5. 6. Aims & Rationale <ul><li>This discourse aims to reflect on the importance of linking policy making to practical effort on the ground that highlight the roles of institutional and governance arrangements in influencing livelihoods, power and politics to promoting adaptation to climate change. </li></ul>
    6. 7. 2. Rural Agrarian Development Challenge <ul><li>Post independence African states have employed diverse actions and initiatives taken to improve the standard of living in non-Urban neighbourhoods, countryside, and remote villages </li></ul><ul><ul><li>rural development intervention, aimed at social and economic development, involved direct provision of amenities to improve living conditions or to enhance production. </li></ul></ul>
    7. 8. … Rural Agrarian Development Challenge…. <ul><li>Challenges: </li></ul><ul><ul><ul><li>Developing an integrated vision on agriculture and development </li></ul></ul></ul><ul><ul><ul><li>Strengthening agricultural sector governance </li></ul></ul></ul><ul><ul><ul><li>Improving rural productivity </li></ul></ul></ul><ul><ul><ul><li>Accessing remunerative markets </li></ul></ul></ul><ul><ul><ul><li>Managing the natural resource base in a sustainable manner </li></ul></ul></ul><ul><ul><ul><li>Reducing Vulnerabilities </li></ul></ul></ul>
    8. 9. … Rural Agrarian Development… <ul><li>At the continental level, even NEPAD acknowledges that Agriculture & Rural Development is the key sector in overall development agenda: </li></ul><ul><ul><ul><li>Land and water management (pillar 1) </li></ul></ul></ul><ul><ul><ul><li>Rural infrastructure and market access (pillar 2) </li></ul></ul></ul><ul><ul><ul><li>Increasing food supply and reducing hunger (pillar 3) </li></ul></ul></ul><ul><ul><ul><li>Agricultural research, technology dissemination and adoption (pillar 4) </li></ul></ul></ul><ul><ul><ul><li>Cross cutting issues (knowledge) </li></ul></ul></ul><ul><ul><ul><li>Sustainable development of livestock, fisheries and forestry </li></ul></ul></ul>
    9. 10. Climate Influence Water level Structure Beach state Overtop Breach Flood Waves Flood event Extreme wave climate Beach morphology Extreme water level climate Changes to structure Mean water level Surges Land level Tides Rainfall, freeze/thaw, wave damage, animal activity, vegetation ‘ Everyday’ wave climate Wind speed direction Global temperature Atmospheric pressure Climate
    10. 11. 3. Climate Change Challenge
    11. 12. Climate Change …
    12. 13. Climate Change … Source: Feddema and Freire (2001.) GCM Predictions
    13. 14. <ul><li>high dependence on agriculture </li></ul><ul><ul><li>contributes approximately 30% of GDP </li></ul></ul><ul><ul><li>70-80% employment opportunities </li></ul></ul><ul><li>low investment </li></ul><ul><li>limited arable land </li></ul><ul><li>reduction in crop yields: </li></ul><ul><ul><li>high mean temperatures; variable climate (precipitation) </li></ul></ul><ul><ul><li>limited surface water availability </li></ul></ul><ul><ul><li>poor soil quality </li></ul></ul><ul><li>force marginal areas out of agricultural production </li></ul><ul><li>increase stress on other fertile areas </li></ul>Africa’s Vulnerability to Climate Change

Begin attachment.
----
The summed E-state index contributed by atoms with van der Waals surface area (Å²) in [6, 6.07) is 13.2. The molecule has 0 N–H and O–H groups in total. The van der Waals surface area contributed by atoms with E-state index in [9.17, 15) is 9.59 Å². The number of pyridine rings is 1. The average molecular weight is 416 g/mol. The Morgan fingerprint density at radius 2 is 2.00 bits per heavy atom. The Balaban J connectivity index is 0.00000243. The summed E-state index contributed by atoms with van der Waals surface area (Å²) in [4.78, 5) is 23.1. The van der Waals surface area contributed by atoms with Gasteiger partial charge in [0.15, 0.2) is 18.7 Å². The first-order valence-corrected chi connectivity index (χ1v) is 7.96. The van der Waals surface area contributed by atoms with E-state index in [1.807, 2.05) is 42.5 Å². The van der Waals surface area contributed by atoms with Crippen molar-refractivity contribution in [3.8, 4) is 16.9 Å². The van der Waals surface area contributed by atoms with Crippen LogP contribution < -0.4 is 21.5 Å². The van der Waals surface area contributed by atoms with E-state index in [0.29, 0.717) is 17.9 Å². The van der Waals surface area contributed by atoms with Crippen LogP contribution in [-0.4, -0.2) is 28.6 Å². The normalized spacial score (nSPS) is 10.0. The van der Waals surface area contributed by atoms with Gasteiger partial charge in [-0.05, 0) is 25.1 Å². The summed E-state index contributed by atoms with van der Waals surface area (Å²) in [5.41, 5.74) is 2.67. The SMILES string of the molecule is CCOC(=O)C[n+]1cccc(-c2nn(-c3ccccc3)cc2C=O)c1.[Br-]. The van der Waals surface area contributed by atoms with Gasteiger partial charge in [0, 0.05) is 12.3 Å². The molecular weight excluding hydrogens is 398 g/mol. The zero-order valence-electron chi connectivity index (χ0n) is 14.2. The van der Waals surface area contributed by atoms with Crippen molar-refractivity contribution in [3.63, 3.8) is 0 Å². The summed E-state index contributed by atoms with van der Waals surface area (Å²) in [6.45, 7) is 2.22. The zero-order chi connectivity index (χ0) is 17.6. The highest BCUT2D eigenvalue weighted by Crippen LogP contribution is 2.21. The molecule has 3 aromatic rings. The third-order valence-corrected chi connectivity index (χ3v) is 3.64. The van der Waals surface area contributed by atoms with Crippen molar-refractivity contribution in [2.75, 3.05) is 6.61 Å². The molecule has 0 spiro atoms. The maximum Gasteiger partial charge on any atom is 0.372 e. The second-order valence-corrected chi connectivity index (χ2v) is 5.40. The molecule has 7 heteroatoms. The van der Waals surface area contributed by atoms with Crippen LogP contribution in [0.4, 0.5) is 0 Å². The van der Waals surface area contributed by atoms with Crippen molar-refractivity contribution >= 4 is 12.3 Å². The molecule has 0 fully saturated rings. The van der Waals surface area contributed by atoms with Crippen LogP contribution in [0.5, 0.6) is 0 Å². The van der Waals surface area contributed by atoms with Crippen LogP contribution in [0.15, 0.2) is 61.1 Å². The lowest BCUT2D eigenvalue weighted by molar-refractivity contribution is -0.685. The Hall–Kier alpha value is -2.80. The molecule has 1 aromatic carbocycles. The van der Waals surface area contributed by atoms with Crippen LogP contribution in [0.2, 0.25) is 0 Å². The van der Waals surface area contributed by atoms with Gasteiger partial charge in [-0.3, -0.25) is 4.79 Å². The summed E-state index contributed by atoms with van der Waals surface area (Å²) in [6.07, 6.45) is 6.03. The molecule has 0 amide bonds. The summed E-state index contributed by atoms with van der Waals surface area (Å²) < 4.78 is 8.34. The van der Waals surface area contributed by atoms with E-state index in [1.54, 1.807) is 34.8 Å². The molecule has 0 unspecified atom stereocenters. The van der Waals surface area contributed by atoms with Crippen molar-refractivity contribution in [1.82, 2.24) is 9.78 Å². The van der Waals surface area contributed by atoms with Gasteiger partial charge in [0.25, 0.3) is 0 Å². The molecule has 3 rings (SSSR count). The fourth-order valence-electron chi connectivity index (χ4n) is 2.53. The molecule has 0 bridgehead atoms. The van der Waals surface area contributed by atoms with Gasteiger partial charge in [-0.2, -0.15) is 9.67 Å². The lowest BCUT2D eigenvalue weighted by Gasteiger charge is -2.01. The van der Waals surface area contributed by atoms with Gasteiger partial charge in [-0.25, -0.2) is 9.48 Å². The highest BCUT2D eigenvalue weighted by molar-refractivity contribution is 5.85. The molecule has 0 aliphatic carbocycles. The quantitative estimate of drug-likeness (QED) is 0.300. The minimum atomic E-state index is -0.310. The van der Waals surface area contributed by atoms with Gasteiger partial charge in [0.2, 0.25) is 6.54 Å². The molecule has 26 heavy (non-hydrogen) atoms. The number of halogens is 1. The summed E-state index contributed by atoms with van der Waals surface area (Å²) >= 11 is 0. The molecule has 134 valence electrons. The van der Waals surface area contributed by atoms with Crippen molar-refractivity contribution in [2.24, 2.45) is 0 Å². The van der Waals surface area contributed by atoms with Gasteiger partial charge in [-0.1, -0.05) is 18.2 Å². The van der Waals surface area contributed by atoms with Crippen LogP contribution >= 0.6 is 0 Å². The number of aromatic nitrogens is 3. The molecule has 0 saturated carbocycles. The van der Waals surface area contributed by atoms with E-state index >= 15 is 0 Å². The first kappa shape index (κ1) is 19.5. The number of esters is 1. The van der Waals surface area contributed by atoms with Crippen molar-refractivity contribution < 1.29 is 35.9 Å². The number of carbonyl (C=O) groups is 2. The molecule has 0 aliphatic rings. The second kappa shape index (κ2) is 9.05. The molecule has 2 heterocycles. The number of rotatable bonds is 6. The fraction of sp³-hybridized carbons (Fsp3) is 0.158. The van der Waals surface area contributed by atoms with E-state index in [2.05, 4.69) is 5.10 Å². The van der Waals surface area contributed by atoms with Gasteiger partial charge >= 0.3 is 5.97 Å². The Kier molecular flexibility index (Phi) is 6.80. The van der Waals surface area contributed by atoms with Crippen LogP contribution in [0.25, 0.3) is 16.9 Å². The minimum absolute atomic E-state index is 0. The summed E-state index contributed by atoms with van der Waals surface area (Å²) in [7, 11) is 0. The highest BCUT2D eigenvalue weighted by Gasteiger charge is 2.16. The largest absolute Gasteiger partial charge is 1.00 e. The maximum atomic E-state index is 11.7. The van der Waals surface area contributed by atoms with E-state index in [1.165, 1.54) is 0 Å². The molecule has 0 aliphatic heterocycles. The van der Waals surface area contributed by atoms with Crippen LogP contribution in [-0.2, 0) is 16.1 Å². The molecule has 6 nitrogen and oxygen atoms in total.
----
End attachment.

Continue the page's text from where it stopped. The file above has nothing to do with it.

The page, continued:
14. 15. Reduction in the Area of Lake Chad 25000 km 2 To 1350 km 2 from reduced rain and irrigation The Challenge…
    15. 16. Climate Change Challenge Energy Demand Energy Supply Emissions Sequestration Climate Change Climate Variability Economic and Social Issues and Development Scenarios Scenarios Impacts Adaptation -ve Now, So what? Policy Policy Policy Policy Policy Policy Risk Analysis Forecast Models Options Appraisal Policy Analysis Uncertainty Analysis Sensitivity Analysis Evaluation Uncertainty Uncertainty Uncertainty Uncertainty Uncertainty
    16. 17. Integrated actions Economic growth Sustainable environments Social equity 4. Wither or weather the Storm…?
    17. 18. A relational strategy... Wither or weather…?
    18. 19. Integration transect Wither or weather…?
    19. 20. <ul><li>Global </li></ul>- Need for integrated action Regional Local sectoral agriculture Fully integrated Global Warming water coastal health Drought Risk Coastal Risk Flood Risk Epidemic Risk wetter drier
    20. 21. 5. New Perspectives for Rural and Agrarian Development
    21. 22. Components of full-scale Policy Containment (Weyant et al., IPCC, 1996) Atmospheric Chemistry Ocean Carbon Cycle Atmospheric Composition Climate <ul><li>Ocean </li></ul><ul><li>Temperature </li></ul><ul><li>Sea level </li></ul>Climate & Sea Level Agriculture, Livestock & Forestry Energy System Other Human Systems Coastal System Human Systems Crops & Forests Terrestrial Carbon Cycle Unmanaged Ecosystems Hydrology Ecosystems
    22. 23. <ul><li>Identification of the most vulnerable groups; articulate unique local vulnerabilities </li></ul><ul><li>Identification of locally-relevant resilience-building options </li></ul><ul><li>Enhanced micro- and macro-level enabling conditions for adaptation </li></ul><ul><li>Built local adaptation awareness and engagement of local stakeholders (potential adaptation project implementers) </li></ul>Expected Policy Outcomes … New Perspectives & Policy Outcomes
    23. 24. Climate Change Policy Decision Making Framework Climate change issue Climate change application Adaptation strategies Climate change research, monitoring Climate change policy Socio-economic scenarios Climate change scenarios Impact assessment Climate change policy Identify problem Implement decision Establish criteria for decision-making Monitor Risk assessment Options appraisal Identify options Vulnerability assessment Problem defined correctly ? Data information collection Yes Yes No No Make decision Objectives met ? 6. Way Forward…..& Conclusion